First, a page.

“Creativity is allowing yourself to make mistakes. Art is knowing which ones to keep.”
- Scott Adams
As I’ve said in the past, writing is rewriting.
For me, rewriting has evolved from being an arduous chore to becoming an exercise in the thrill of discovery and striving for perfection. In short, rewriting is a joy; I love nearly everything about it.
And then there’s the first draft.
“The first draft of anything is sh*t,” Ernest Hemingway famously said. The more I write, the more I get that, especially as I make my way through the first draft of my novel.
Since the beginning of my writing sabbatical, I’ve moved from the tentative placement on paper of ideas I’ve been mulling for nearly three years to the all-out dumping of words on the page. It’s showing no signs of slowing down, this avalanche of characters, setting, and story; nor is it yet showing much sign of cohesion. At this early stage it’s as though I’m laying down seemingly random chunks of several different jigsaw puzzle at once, and no more do I know what to keep than do I know what’s still to come. I’m faced with countless decisions in the coming weeks and months.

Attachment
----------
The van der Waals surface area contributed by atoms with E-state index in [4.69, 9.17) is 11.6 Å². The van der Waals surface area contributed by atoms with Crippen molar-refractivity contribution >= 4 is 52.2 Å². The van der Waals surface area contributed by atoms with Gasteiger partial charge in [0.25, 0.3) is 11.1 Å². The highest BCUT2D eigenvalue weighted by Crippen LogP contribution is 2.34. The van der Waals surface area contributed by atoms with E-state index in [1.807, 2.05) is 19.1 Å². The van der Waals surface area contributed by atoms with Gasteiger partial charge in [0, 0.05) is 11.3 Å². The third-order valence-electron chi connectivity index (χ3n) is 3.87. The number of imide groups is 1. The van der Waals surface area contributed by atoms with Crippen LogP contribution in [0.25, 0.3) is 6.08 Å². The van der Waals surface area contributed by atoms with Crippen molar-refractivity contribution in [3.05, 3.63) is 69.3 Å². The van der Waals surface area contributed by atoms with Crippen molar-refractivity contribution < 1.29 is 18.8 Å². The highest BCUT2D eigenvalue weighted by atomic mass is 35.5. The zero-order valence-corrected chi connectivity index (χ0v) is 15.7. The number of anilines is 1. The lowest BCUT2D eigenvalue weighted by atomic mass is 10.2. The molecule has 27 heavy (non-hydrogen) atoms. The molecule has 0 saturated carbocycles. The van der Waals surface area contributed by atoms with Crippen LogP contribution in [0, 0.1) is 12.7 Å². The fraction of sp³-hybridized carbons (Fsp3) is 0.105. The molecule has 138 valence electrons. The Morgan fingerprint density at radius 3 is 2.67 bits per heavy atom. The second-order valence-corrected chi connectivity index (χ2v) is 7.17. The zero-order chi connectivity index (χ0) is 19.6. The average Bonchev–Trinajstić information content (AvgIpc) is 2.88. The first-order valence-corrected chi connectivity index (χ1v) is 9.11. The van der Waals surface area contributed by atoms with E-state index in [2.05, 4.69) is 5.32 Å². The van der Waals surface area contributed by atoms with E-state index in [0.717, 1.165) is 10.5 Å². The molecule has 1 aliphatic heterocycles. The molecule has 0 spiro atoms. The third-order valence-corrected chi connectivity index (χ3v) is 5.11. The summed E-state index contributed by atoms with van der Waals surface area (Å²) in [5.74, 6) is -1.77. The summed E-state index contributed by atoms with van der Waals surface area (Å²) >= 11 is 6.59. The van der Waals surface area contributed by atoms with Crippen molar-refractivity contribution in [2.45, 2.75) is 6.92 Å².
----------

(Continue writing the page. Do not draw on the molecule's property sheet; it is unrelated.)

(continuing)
Writing is also mowing the lawn, or more precisely, mowing the neighbour’s oak leaves that blow across the street and settle in hip-deep drifts on my postage-stamp lawn, inducing the Business Guy to mutter while raking them something about having more leaves than lawn. But mowing the neighbour’s leaves allows me to ruminate on writing decisions, as it frees me up from thinking too deeply about anything except the apple core hiding under the leaves, which produced a nice blob of apple sauce on the blades of the push mower (better an apple core than what Hemingway was talking about.)
It was while pushing the mower back and forth and thinking agreeable thoughts about the fertilizing benefits of oak leaves that I reached a decision about how far back I need to go in the life of one of my characters. Not exactly a Big Quiet Moment, but certainly a Mid-sized Lawn Mowing Moment that gave me a juicy hint as to where the story is going.
I have a lot of words to dump and a few oak leaves to rake before I can begin the joyful business of rewriting my novel, but at least I’m a step closer for having decided what’s next.